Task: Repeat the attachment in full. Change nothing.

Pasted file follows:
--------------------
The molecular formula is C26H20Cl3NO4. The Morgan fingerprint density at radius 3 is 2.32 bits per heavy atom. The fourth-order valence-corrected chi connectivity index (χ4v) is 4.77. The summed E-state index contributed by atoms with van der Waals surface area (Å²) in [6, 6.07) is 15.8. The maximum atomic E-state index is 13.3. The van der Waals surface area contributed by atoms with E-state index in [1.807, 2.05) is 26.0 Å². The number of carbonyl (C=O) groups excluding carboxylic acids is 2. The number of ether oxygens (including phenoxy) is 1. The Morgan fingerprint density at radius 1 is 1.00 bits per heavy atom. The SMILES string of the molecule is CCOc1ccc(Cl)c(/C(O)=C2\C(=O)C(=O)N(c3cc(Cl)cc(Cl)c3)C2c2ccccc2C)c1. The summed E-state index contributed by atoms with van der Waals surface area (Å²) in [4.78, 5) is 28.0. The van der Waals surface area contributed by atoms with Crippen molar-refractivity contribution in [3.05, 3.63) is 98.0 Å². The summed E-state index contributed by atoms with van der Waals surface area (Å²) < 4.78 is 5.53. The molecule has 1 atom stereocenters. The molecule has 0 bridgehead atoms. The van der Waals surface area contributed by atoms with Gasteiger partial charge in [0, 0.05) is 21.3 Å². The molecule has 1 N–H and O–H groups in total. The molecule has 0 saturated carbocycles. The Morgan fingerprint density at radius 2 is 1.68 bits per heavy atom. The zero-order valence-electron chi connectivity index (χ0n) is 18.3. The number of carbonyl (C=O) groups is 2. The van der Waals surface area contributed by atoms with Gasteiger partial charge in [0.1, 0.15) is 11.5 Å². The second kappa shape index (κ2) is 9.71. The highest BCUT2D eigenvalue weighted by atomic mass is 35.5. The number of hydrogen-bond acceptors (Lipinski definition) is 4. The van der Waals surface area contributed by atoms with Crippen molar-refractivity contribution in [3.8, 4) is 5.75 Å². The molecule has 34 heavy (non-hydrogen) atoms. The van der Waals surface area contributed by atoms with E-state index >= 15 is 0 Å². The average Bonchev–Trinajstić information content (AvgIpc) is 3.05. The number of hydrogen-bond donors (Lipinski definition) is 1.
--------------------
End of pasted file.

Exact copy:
The molecular formula is C26H20Cl3NO4. The Morgan fingerprint density at radius 3 is 2.32 bits per heavy atom. The fourth-order valence-corrected chi connectivity index (χ4v) is 4.77. The summed E-state index contributed by atoms with van der Waals surface area (Å²) in [6, 6.07) is 15.8. The maximum atomic E-state index is 13.3. The van der Waals surface area contributed by atoms with E-state index in [1.807, 2.05) is 26.0 Å². The number of carbonyl (C=O) groups excluding carboxylic acids is 2. The number of ether oxygens (including phenoxy) is 1. The Morgan fingerprint density at radius 1 is 1.00 bits per heavy atom. The SMILES string of the molecule is CCOc1ccc(Cl)c(/C(O)=C2\C(=O)C(=O)N(c3cc(Cl)cc(Cl)c3)C2c2ccccc2C)c1. The summed E-state index contributed by atoms with van der Waals surface area (Å²) in [4.78, 5) is 28.0. The van der Waals surface area contributed by atoms with Crippen molar-refractivity contribution in [3.05, 3.63) is 98.0 Å². The summed E-state index contributed by atoms with van der Waals surface area (Å²) < 4.78 is 5.53. The molecule has 1 atom stereocenters. The molecule has 0 bridgehead atoms. The van der Waals surface area contributed by atoms with Gasteiger partial charge in [0, 0.05) is 21.3 Å². The molecule has 1 N–H and O–H groups in total. The molecule has 0 saturated carbocycles. The Morgan fingerprint density at radius 2 is 1.68 bits per heavy atom. The zero-order valence-electron chi connectivity index (χ0n) is 18.3. The number of carbonyl (C=O) groups is 2. The van der Waals surface area contributed by atoms with Gasteiger partial charge in [0.1, 0.15) is 11.5 Å². The second kappa shape index (κ2) is 9.71. The highest BCUT2D eigenvalue weighted by atomic mass is 35.5. The number of hydrogen-bond acceptors (Lipinski definition) is 4. The van der Waals surface area contributed by atoms with Crippen molar-refractivity contribution in [3.8, 4) is 5.75 Å². The molecule has 34 heavy (non-hydrogen) atoms. The van der Waals surface area contributed by atoms with E-state index >= 15 is 0 Å². The average Bonchev–Trinajstić information content (AvgIpc) is 3.05. The number of hydrogen-bond donors (Lipinski definition) is 1.